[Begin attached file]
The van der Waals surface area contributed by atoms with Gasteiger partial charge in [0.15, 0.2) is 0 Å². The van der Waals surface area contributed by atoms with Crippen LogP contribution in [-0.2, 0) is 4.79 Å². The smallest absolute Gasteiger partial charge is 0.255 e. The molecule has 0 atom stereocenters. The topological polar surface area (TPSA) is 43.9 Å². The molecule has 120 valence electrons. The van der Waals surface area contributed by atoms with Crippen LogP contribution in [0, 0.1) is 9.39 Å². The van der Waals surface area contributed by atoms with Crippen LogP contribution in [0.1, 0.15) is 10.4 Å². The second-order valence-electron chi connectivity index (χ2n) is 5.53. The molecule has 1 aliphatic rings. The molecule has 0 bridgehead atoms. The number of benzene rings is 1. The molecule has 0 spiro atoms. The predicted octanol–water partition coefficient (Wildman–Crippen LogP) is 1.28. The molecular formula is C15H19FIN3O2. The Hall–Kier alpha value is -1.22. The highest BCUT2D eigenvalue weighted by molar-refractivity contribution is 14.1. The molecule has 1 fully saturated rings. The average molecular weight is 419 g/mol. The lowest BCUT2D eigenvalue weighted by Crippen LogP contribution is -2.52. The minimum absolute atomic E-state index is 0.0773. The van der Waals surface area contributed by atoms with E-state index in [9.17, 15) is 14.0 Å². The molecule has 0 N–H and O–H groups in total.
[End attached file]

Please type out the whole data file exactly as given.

The van der Waals surface area contributed by atoms with Gasteiger partial charge in [0.15, 0.2) is 0 Å². The van der Waals surface area contributed by atoms with Crippen LogP contribution in [-0.2, 0) is 4.79 Å². The smallest absolute Gasteiger partial charge is 0.255 e. The molecule has 0 atom stereocenters. The topological polar surface area (TPSA) is 43.9 Å². The molecule has 120 valence electrons. The van der Waals surface area contributed by atoms with Crippen LogP contribution in [0, 0.1) is 9.39 Å². The van der Waals surface area contributed by atoms with Crippen LogP contribution in [0.1, 0.15) is 10.4 Å². The second-order valence-electron chi connectivity index (χ2n) is 5.53. The molecule has 1 aliphatic rings. The molecule has 0 bridgehead atoms. The number of benzene rings is 1. The molecule has 0 spiro atoms. The predicted octanol–water partition coefficient (Wildman–Crippen LogP) is 1.28. The molecular formula is C15H19FIN3O2. The Hall–Kier alpha value is -1.22. The highest BCUT2D eigenvalue weighted by molar-refractivity contribution is 14.1. The molecule has 1 fully saturated rings. The average molecular weight is 419 g/mol. The lowest BCUT2D eigenvalue weighted by Crippen LogP contribution is -2.52. The minimum absolute atomic E-state index is 0.0773. The van der Waals surface area contributed by atoms with E-state index in [9.17, 15) is 14.0 Å². The molecule has 0 N–H and O–H groups in total.